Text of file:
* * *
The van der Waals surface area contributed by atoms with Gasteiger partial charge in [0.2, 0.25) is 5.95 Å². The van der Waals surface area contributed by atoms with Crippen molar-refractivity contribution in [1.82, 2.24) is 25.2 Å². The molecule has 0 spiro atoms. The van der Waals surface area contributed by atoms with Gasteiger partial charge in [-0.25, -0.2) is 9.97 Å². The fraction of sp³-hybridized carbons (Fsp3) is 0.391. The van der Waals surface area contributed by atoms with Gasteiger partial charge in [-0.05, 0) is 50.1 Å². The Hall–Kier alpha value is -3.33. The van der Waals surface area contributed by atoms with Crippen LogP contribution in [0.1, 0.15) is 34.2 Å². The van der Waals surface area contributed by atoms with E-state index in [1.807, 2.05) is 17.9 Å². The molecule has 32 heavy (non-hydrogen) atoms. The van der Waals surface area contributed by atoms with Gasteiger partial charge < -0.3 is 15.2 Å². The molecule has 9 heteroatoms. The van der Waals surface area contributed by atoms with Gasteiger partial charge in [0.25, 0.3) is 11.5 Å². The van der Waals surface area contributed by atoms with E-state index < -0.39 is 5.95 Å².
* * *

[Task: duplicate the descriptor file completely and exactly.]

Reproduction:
The van der Waals surface area contributed by atoms with Gasteiger partial charge in [0.2, 0.25) is 5.95 Å². The van der Waals surface area contributed by atoms with Crippen molar-refractivity contribution in [1.82, 2.24) is 25.2 Å². The molecule has 0 spiro atoms. The van der Waals surface area contributed by atoms with Gasteiger partial charge in [-0.25, -0.2) is 9.97 Å². The fraction of sp³-hybridized carbons (Fsp3) is 0.391. The van der Waals surface area contributed by atoms with Gasteiger partial charge in [-0.05, 0) is 50.1 Å². The Hall–Kier alpha value is -3.33. The van der Waals surface area contributed by atoms with Crippen LogP contribution in [0.1, 0.15) is 34.2 Å². The van der Waals surface area contributed by atoms with E-state index in [1.807, 2.05) is 17.9 Å². The molecule has 32 heavy (non-hydrogen) atoms. The van der Waals surface area contributed by atoms with Gasteiger partial charge < -0.3 is 15.2 Å². The molecule has 9 heteroatoms. The van der Waals surface area contributed by atoms with Gasteiger partial charge in [0.25, 0.3) is 11.5 Å². The van der Waals surface area contributed by atoms with E-state index < -0.39 is 5.95 Å².